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The Charlotte Jewish news. (Charlotte, N.C.) 19??-current, December 01, 2015, Image 1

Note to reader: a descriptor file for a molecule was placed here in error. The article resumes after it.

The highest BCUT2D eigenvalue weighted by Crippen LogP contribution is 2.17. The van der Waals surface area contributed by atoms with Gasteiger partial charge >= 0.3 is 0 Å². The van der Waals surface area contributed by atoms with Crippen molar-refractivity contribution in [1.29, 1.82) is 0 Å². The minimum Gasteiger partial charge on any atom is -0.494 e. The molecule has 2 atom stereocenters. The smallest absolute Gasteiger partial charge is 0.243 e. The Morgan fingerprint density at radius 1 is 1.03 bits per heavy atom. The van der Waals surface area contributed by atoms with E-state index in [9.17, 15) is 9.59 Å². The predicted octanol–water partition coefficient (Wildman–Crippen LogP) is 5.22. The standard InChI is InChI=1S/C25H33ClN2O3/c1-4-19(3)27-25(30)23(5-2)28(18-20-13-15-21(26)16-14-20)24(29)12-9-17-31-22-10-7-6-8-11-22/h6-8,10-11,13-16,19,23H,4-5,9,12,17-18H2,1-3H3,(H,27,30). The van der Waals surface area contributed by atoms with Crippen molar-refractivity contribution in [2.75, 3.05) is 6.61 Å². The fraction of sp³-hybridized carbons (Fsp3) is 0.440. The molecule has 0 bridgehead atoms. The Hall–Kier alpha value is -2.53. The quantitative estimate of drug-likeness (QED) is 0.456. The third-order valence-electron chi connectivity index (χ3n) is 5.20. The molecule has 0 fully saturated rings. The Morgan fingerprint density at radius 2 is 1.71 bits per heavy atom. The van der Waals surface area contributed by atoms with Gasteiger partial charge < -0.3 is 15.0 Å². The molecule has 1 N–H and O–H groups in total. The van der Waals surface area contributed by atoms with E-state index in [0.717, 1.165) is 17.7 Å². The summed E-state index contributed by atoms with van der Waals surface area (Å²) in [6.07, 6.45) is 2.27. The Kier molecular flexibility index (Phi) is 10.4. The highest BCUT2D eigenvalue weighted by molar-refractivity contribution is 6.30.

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An Affiliate of the Jewish Federation of Greater Charlotte Vol. 37, No. 11 Kislev-Tevet 5776 December 2015 “Do Good Everywhere” at Jewish Federation’s Main Event Author and journalist Abigail Pogrebin will the guest speaker for the Jewish Federation’s Main Event “Stars of David: Jewish Identity in the 21st Century” on Thursday, Deeember 17 at 7:30 PM at Temple Israel. “This is the night when our eommunity will eome together for an event that will benefit our entire Jewish eommunity,” said Larry Sehwartz, 2016 Main Event Chair. Guest speaker Abigail Pogre bin has beeome a rare voiee among Ameriean Jews, as a jour nalist and an explorer who shares with refreshing wit and eandor her path to finding a meaningful Jew ish life. A former produeer for 60 Minutes and Charlie Rose, she is the author of Stars of David: Prominent Jews Talk About Being Jewish, in whieh sixty-one of the most aeeomplished Jews in Amer- iea speak intimately-most for the first time-about how they feel about being Jewish, the infiuenee of their her itage, the weight and pride of their history, the burdens and pleasures of observanee, the moments they’ve felt most Jewish (or not). In unusually ean- did interviews with Abi gail Pogrebin over the eourse of 18 months, eelebrities ranging from Sarah Jessiea Parker to Supreme Court Justiee Ruth Bader Ginsburg, from Larry King to Mike Abigail Pogrebin Niehols, reveal how being Jewish fits into their publie and most pri vate lives. At The Main Event, Abigail Pogrebin will share vivid, per sonal portraits of the eelebrities she interviewed and will reveal how the experi- enee of being Jewish is amplified by fame. And she will share how her own evolving Jewish identity ehanged by what she heard. During the evening, Ms. Pogrebin will also moderate a eon- versation about Jewish identity among distin guished members of the Charlotte Jewish eom munity. Several members of the 2016 Main Event ON ‘31101NVH0 80ZI #imhJ3d aivd 3Dvisod s n aisidSdd Flost Committee were asked, “If you had the opportunity to inter view a eelebrity about his/her Jewish identity, who would it be?” “Jon Stewart,” said Julie Shef- fer. “On his show, he often refer- eneed (and poked fun at) his Jewish baekground, so I would be eurious to learn how his Jewish values infiueneed his politieal views.” Leon Golynsky would inter view Larry David. “It would be interesting to learn how his Jewish baekground eontributed to his eomedie talent.” Jennifer Golynsky would like to interview Supreme Court Jus tiee Ruth Bader Ginsberg. “ I’d like to know what it’s like to have sueh an effeet on national publie poliey and how it is to work in a male dominated environment.” Jodi and Stuart Cohen would pose the following question to any Jewish celebrity: “Generally being Jewish can be known to have negative implications ... in your case, have you had any pos itive effects?” “Michael Bloomberg,” said Jen Schwartz, “so I could try to con vince him to run for president.” “Music is meaningful to me and I like to associate artists with the connections their life experi ences have had on the music they make,” said Debra Van Glish. “So, I would love to interview (Continued on page 3) Stars Da\ id I' > r r: It E II 1 > Advocacy and Social Justice Now Have a Place in Charlotte The Story of The Stan Greenspon Center for Peace and Social Justice at Queens University p9}S9nb9}J 90IAJ9S oBuBqQ 9ZZ8Z ON ‘moiJeqo ZU# 9}inS ‘PSOd aouapiAOJd 1009 By Amy Krakovitz There is a parable used by so cial activists: A villager saw a stranger thrashing in the current of the nearby river. Without stop ping to think, the villager jumped into the river and pulled the stranger to safety. Soon a schedule of lifeguards was established and every few days another villager would save another stranger and be hailed as a local hero. As more and more resources were devoted to rescues, finally someone stood up and said, “Maybe we should travel upstream and see why so many people are falling in the river.” So it is with Jews volun teering in the community. We can line the proverbial river with lifeguards, pulling out strangers who fall into the current of hard times. But we can also travel up stream, enlisting our syna gogues to advocate for changes that will prevent these accidents. And so it is in solving prob lems through social justice. As Rabbi Judy Schindler says, “There’s a spectrum of problem solving in social justice. From using your voice to call attention to something to ‘moving up stream’ and dealing directly with cause. ... We hope The Stan Greenspon Center for Peace and Social Justice at Queens Univer sity will present opportunities to the people and organizations to solve these problems.” The Stan Greenspon Center will open in July 2016 and the story of its creation is one of co operation, understanding, profes sionalism, and serendipity. Without the collaboration of agen cies and professionals on Shalom Park, as well as a fortuitous align ment of events, it might never have come to be. Passionate About the Holocaust The spark of the Center itself one might say began as long as 30 Maureen O ’Keefe and Stan Greenspon years ago, when Stan Greenspon first heard about the Flolocaust. “Growing up in North Carolina,” he explains, “I never knew any thing about it. I didn’t study it in school; I didn’t know anyone who talked about it. ... When I finally heard about it, the sheer numbers shook me to the core. It was as tonishing. I have been captivated by it ever since.” This “captivation” has mani fested itself in Greenspon as a de sire to do something about the way people think that could allow such things to happen. Enter now, Talli Dippold, who, at the time, was Director of the Levine-Sklut Judaic Library and Resource Center. The library had been fielding an enormous num ber of calls and requests from scholars and educators for Flolo caust resources, a demand that the library at the time found difficult to fulfill. Because of her back ground as the granddaughter of Flolocaust survivors, Dippold was passionate about anything Flolocaust related. She had visited Eastern Europe and witnessed the devastating trail of death that included concentration camps, mass graves, and ghettoes. She was a member of the North Carolina State Council for the Flolocaust, where she chaired the committee that created The Suitcase Proj ect, a traveling exhibit that contains resources, arti facts, stories, pictures, and more. But what the callers were looking for seemed like more. Sue Worrel, the Executive Di rector of the Jewish Federation of Greater Charlotte, says, “These educators and students were seek ing more about Flolocaust studies; they needed resources to strengthen and develop their own education and curricula.” Commissioning a Study Worrel contacted Greenspon, who she knew aspired to make a meaningful impact against hate (Continued on page 17)